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Abdom Imaging. 2013 Dec;38(6):1409-14. doi: 10.1007/s00261-013-0019-3.

Imaging of stone disease in pregnancy.

Author information

1
Radiology Dea Department, Umberto I Hospital, La Sapienza University, Viale del Policlinico 155, 00161, Rome, Italy, gabrielemasselli@libero.it.

Abstract

Renal colic is the most frequent non-obstetric cause for abdominal pain and subsequent hospitalization during pregnancy. Intervention is necessary in patients who do not respond to conservative treatment. Ultrasound (US) is widely used as the first-line diagnostic test in pregnant women with nephrolithiasis, despite it is highly nonspecific and may be unable to differentiate between ureteral obstruction secondary to calculi and physiologic hydronephrosis. Magnetic resonance imaging (MRI) should be considered as a second-line test, when US fails to establish a diagnosis and there are continued symptoms despite conservative management. Moreover, MRI is able to differentiate physiologic from pathologic dilatation. In fact in the cases of obstruction secondary to calculi, there is renal enlargement and perinephric edema, not seen with physiological dilatation. In the latter, there is smooth tapering of the middle third of the ureter because of the mass effect between the uterus and adjacent retroperitoneal musculature. When the stone is lodged in the lower ureter, a standing column of dilated ureter is seen below this physiological constriction. MRI is also helpful in demonstrating complications such as pyelonephritis. In the unresolved cases, Computed tomography remains a reliable technique for depicting obstructing urinary tract calculi in pregnant women, but it involves ionizing radiation. Nephrolithiasis during pregnancy requires a collaboration between urologists, obstetricians, and radiologists.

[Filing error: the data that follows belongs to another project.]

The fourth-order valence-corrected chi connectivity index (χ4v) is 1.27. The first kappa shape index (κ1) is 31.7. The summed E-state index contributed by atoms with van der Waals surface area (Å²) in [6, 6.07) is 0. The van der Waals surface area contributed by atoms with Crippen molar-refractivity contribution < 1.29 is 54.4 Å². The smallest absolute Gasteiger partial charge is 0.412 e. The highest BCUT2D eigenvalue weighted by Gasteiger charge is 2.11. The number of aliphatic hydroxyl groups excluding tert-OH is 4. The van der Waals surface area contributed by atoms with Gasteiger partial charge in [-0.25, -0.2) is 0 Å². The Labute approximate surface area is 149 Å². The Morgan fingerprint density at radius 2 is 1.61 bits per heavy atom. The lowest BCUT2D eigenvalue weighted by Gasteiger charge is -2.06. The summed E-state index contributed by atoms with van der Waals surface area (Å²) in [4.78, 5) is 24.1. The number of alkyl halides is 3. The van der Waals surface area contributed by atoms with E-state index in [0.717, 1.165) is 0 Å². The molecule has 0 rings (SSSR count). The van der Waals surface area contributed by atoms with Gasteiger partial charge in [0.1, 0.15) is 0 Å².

PMID:
23771120
DOI:
10.1007/s00261-013-0019-3
[Indexed for MEDLINE]

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